I was stopped at a traffic light not long ago and noticed, off to my right in front of a strip mall, a person dressed as the Statue of Liberty standing in the rain. In the past year, I’ve seen three Statues of Liberty, two Uncle Sams, and one Little Caesar. The weather in each instance was unpleasant, either boiling hot, rainy, or bitterly cold. But there they stood, beside the road, waving to passersby, directing potential customers to a place of business.
During the Depression, it wasn’t uncommon to see a man wearing a sandwich board, walking up and down the street, advertising a local business. Whenever I see someone dressed in a costume promoting a tax service or pizza joint, I think immediately of the Depression and the utter hopelessness that would compel a proud, capable man to wear a sign all day long in order to feed his family. It is honest labor, and I do not fault the man, but neither do I give my business to a company whose regard for human dignity is so low it would employ at miserly wages a man so desperate he would shed all semblance of nobility to dance on a street corner for long hours in the numbing cold. I’ll find some other corporation to prepare my taxes and pizza. Were all tax and pizza companies to take up this practice, I would cook my own books and pizzas, even if the results were jail and indigestion, which they would likely be.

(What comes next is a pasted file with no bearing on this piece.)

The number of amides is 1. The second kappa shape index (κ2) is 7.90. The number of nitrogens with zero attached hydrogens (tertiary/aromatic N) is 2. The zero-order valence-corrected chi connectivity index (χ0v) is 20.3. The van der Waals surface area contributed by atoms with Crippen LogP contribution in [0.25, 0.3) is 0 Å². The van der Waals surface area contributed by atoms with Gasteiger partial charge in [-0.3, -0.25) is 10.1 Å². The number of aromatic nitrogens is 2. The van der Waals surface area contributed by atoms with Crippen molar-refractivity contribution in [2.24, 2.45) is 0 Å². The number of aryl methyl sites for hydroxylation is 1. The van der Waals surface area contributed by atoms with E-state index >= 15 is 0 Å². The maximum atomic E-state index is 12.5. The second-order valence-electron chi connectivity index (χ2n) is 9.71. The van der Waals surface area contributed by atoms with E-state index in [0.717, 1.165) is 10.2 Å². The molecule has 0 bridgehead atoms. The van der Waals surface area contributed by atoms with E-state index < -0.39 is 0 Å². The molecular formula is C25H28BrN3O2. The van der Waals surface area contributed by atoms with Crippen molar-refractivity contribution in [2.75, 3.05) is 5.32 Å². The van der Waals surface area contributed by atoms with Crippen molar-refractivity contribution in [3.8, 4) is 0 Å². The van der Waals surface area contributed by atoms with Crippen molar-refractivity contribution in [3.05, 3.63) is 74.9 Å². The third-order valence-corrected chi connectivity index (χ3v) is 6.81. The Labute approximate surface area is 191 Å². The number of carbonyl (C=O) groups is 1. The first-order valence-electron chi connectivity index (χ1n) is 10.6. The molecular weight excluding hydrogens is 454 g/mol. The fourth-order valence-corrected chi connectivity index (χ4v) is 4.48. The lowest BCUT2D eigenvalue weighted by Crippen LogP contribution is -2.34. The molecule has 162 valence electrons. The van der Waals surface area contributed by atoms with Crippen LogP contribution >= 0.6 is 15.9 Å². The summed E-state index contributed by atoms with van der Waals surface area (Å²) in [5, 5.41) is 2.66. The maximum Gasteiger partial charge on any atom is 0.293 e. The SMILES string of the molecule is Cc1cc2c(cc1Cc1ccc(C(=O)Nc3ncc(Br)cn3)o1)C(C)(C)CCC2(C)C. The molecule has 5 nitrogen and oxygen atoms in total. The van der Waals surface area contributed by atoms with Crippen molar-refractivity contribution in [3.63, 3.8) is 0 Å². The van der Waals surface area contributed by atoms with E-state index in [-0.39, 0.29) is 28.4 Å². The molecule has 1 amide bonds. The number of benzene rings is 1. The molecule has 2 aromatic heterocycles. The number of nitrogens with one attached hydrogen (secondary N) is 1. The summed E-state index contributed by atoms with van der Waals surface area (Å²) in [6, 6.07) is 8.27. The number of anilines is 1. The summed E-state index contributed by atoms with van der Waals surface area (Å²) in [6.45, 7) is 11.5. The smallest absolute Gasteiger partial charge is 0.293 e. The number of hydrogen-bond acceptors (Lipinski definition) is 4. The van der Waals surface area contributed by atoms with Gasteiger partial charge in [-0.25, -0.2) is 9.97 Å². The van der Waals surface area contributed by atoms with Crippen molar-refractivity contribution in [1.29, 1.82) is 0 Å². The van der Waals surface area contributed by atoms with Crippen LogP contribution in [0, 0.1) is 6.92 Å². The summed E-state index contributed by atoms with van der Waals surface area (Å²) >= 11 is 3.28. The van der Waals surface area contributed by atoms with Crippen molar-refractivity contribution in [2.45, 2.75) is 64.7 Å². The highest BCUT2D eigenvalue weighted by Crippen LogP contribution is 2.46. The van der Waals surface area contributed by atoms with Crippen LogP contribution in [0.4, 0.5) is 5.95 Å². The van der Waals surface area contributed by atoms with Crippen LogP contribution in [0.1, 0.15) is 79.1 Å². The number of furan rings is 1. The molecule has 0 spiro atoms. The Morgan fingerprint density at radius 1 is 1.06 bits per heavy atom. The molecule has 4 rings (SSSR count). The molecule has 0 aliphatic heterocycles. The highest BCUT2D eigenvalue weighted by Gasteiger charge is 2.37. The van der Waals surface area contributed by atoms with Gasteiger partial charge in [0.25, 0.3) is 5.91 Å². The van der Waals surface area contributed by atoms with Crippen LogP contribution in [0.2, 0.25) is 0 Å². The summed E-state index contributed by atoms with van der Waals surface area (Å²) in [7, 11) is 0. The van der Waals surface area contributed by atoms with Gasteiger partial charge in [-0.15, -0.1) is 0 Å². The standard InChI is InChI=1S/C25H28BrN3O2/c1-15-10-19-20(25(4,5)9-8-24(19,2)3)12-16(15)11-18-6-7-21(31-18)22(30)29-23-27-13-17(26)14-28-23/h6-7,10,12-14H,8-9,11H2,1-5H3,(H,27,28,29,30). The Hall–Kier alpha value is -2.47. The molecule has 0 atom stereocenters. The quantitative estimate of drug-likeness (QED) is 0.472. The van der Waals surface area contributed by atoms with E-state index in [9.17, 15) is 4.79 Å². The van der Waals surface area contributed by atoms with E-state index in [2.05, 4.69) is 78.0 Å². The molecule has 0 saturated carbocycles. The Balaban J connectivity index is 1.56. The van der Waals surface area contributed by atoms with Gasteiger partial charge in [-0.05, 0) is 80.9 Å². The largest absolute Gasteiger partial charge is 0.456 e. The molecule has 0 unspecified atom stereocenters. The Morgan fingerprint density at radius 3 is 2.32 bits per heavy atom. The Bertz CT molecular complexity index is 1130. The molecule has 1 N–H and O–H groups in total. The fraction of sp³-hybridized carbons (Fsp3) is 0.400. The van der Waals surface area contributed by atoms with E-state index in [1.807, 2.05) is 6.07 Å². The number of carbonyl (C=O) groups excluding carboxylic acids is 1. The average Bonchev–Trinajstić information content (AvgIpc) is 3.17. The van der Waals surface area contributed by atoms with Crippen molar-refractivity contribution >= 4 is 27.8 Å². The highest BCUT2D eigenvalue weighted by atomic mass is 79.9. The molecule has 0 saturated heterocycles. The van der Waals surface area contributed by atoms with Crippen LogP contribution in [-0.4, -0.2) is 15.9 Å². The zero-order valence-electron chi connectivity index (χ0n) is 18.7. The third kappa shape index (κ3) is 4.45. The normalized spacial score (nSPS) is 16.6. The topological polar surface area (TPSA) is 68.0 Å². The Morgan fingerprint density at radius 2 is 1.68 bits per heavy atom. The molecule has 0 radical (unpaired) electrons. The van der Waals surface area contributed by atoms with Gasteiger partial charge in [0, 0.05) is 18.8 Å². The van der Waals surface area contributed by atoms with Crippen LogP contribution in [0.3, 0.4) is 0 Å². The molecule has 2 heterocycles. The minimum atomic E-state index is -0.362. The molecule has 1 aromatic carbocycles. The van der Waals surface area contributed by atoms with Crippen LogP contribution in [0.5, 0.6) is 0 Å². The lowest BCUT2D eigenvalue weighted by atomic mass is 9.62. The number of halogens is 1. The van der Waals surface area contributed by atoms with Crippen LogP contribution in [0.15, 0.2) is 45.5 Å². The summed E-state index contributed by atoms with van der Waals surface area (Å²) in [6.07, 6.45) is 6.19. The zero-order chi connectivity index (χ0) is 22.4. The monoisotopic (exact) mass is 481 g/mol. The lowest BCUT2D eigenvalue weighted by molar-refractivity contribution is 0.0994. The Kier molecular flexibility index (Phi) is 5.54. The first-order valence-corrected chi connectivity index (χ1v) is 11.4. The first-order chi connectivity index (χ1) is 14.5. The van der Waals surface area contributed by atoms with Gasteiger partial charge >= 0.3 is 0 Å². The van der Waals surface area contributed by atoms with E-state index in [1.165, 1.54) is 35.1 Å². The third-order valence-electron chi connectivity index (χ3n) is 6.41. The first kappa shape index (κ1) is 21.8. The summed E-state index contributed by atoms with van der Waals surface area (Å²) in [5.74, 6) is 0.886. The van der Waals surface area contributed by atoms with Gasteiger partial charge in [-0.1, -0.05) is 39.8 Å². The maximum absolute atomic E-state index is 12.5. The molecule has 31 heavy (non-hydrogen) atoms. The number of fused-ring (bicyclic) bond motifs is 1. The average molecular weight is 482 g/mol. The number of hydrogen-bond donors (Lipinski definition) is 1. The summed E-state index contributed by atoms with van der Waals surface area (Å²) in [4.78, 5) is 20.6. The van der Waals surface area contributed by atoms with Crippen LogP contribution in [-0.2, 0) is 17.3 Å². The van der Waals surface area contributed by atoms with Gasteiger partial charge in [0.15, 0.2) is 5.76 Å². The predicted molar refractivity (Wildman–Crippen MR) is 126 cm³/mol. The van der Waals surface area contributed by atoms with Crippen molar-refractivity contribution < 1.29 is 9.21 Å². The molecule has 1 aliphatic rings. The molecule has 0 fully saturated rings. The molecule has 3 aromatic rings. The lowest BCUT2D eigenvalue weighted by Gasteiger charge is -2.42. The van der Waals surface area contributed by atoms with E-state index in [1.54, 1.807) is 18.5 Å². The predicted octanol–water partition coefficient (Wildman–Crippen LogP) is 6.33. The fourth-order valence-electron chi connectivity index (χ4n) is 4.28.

The insensitivity that permits companies to create such demeaning positions is the same lack of empathy that permits them to pay their CEOs ungodly salaries while slashing worker pay and benefits. It reflects a disregard for the most vulnerable among us, a trampling on the weak and powerless on the way up the mountain.
As I said, it is honest work, but it is not ennobling work. It has not elevated the human condition, created some useful product, or eased the way for someone else. It might help a corporation to make a dab more money, but I doubt it, since many potential customers are as likely repelled by the practice as are attracted by it.
My mother worked as a school principal for much of her career. Some 20 years after her retirement, former students still write to thank her. Even the delinquents, in hindsight, seem grateful. All vocations should pay a similar dividend of enduring gratitude. For labor is not only a financial transaction, it is an emotional exchange. It isn’t enough to make money at a job, however needed that money might be. We must also believe our labor has made a positive difference in the world, thereby deriving a degree of satisfaction from our effort. The sin of the corporation is in thinking we work only for money, and will therefore do anything to acquire it, up to and including our own diminishment as humans.